Invited Symposium: Photodynamic Therapy



Materials & Methods


Discussion & Conclusion



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Effects of Fluence Rate on Tumor Oxygenation and Vascular Responses to Photodynamic Therapy (PDT).

Henderson, B (PDT Center, Roswell Park Cancer Institute, Buffalo, USA)
Busch, T (PDT Center, Roswell Park Cancer Institute, Buffalo, USA)
Oseroff, AR (Department of Dermatology, Roswell Park Cancer Institute, Buffalo, USA)

Contact Person: Joanne Taylor (joanne_taylor@hrcc.on.ca)


It is well established that in PDT of solid tumors fluence rate can significantly influence treatment outcome. This can be attributed to the fluence rate dependence of tissue oxygenation (1, 2, 3). High tissue oxygen consumption during delivery of light at high fluence rate has been demonstrated, with a resulting oxygen deficit for singlet oxygen generation and therefore less efficient treatment. Conversely, maintenance of tumor oxygenation during PDT with light at low fluence rate can also be demonstrated , with a resulting increase in treatment efficiency. Increased PDT efficiency is, at least in part, due to enhanced direct tumor cell photodamage, as well as to effects of fluence rate on the vascular response, especially that of the tumor surrounding normal vasculature. Preclinically, PhotofrinÒ PDT at high fluence rate (150 mW/cm2) can almost completely protect the normal skin vasculature, while low fluence rate treatment (30 mW/cm2) can lead to total vascular collapse within 1 hour. Collapse of the tumor vasculature occurs regardless of fluence rate. Administration of the nitric oxide synthase inhibitor L-NNA can abrogate the protection of the normal vasculature by high fluence rate treatment and enhance long term tumor control, but has no effect with low fluence rate PDT. Tumor pO2 histograms of clinical measurements in basal cell carcinoma lesions during Photofrin® (1 mg/kg) PDT show a marked shift towards hypoxia with an incident light fluence rate of 150 mW/cm2 and an apparent shift towards increased oxygenation with an incident fluence rate of 30 mW/cm2. It is too early to determine whether this increased oxygenation during treatment will translate into therapeutic gain.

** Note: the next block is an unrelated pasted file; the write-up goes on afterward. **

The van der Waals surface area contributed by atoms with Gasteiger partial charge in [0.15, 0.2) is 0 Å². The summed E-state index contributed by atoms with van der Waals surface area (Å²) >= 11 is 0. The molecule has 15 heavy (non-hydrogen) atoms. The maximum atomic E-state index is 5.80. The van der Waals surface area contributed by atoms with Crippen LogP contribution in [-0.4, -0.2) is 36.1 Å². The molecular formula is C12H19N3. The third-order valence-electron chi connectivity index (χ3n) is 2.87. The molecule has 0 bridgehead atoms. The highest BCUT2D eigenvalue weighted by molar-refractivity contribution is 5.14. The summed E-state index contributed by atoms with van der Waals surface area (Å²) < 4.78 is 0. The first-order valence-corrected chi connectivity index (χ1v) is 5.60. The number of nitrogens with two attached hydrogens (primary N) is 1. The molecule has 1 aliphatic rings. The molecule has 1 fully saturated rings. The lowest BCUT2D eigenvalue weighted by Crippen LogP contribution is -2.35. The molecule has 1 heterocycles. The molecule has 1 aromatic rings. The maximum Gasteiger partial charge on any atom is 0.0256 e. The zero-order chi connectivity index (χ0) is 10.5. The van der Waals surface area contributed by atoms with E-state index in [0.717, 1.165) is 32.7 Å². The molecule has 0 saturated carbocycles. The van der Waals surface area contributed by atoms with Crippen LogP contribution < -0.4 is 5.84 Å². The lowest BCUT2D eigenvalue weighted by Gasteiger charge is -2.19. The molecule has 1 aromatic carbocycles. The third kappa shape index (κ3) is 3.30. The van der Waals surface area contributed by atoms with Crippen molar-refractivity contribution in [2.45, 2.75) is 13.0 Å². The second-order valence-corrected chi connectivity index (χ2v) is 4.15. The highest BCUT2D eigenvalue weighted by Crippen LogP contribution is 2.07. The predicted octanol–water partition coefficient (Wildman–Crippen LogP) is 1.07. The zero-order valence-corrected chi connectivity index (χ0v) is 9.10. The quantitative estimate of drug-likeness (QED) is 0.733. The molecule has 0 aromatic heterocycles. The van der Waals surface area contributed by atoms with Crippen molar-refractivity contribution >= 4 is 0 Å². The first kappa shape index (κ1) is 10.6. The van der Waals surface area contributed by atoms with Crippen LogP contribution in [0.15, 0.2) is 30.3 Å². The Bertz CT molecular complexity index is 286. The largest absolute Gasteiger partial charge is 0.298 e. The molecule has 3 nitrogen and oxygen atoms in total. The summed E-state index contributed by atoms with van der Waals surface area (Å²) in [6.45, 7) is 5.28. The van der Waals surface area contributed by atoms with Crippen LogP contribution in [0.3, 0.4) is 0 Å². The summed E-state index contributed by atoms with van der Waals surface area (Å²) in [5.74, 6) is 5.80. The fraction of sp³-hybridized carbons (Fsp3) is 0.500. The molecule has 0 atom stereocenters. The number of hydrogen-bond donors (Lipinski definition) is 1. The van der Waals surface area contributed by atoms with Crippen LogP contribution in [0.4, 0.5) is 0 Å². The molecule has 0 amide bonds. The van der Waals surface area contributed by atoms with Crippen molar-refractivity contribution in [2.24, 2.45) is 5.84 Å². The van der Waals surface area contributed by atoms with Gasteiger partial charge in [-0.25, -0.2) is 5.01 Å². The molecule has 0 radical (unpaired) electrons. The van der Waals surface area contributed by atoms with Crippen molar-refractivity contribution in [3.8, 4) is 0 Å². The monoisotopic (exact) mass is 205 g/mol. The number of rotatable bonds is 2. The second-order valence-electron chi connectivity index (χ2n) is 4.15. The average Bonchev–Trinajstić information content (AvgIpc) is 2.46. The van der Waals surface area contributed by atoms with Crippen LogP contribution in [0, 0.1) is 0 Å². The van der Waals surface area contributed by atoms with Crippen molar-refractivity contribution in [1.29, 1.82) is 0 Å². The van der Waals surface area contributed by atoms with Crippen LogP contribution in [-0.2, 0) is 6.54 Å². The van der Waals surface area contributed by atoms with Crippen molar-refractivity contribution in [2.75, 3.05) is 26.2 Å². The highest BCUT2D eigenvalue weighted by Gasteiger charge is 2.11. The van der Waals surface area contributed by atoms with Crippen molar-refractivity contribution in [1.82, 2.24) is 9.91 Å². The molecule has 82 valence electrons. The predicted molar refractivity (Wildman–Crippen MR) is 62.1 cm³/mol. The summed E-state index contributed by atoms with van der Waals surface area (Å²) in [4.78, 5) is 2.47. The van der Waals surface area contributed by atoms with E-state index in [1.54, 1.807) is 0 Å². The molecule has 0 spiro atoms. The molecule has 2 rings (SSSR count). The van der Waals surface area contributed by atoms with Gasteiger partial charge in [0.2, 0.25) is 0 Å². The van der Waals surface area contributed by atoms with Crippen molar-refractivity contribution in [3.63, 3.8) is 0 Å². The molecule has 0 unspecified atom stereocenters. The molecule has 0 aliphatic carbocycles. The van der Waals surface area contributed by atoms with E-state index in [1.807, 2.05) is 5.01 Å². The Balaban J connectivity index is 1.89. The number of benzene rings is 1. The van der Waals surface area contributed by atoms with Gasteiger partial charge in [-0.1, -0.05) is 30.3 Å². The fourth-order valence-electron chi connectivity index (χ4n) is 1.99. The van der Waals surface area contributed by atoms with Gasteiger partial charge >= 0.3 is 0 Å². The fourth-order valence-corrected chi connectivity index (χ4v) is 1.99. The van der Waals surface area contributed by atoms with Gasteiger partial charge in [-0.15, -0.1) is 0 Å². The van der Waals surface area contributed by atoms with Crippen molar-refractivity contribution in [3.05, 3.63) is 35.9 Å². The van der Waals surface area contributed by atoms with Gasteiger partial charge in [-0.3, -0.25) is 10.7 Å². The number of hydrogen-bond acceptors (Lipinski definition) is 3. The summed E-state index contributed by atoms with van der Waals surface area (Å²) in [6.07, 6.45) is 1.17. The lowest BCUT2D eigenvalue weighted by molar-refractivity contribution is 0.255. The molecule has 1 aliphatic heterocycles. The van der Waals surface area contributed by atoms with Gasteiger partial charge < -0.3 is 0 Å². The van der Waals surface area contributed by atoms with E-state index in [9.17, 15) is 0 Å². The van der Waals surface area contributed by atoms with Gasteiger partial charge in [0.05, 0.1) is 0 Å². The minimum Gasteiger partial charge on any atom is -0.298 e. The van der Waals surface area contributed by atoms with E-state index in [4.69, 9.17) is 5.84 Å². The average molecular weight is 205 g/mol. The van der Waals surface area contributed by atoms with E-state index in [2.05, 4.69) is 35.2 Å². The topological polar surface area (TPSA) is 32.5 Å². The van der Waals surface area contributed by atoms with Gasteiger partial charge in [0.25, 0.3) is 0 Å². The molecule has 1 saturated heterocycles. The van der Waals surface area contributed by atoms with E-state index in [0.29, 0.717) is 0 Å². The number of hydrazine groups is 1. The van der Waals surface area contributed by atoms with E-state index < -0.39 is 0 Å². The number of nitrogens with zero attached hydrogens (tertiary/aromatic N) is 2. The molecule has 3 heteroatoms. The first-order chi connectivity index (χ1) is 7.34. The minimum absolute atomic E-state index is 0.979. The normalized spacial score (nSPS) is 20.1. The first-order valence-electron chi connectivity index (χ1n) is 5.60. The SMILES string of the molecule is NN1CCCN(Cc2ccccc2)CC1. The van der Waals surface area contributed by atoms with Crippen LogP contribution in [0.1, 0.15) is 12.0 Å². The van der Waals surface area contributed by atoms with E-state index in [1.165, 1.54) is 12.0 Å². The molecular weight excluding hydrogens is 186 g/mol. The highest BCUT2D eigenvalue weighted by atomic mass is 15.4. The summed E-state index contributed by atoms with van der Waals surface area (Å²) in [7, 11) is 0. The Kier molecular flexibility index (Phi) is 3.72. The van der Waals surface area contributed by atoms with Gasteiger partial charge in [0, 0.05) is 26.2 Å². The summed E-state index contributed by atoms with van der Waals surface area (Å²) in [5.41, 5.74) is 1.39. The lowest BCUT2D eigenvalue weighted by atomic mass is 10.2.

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Presentation Number SAhenderson0767

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Henderson, B; Busch, T; Oseroff, AR; (1998). Effects of Fluence Rate on Tumor Oxygenation and Vascular Responses to Photodynamic Therapy (PDT).. Presented at INABIS '98 - 5th Internet World Congress on Biomedical Sciences at McMaster University, Canada, Dec 7-16th. Invited Symposium. Available at URL http://www.mcmaster.ca/inabis98/rainbow/henderson0767/index.html
© 1998 Author(s) Hold Copyright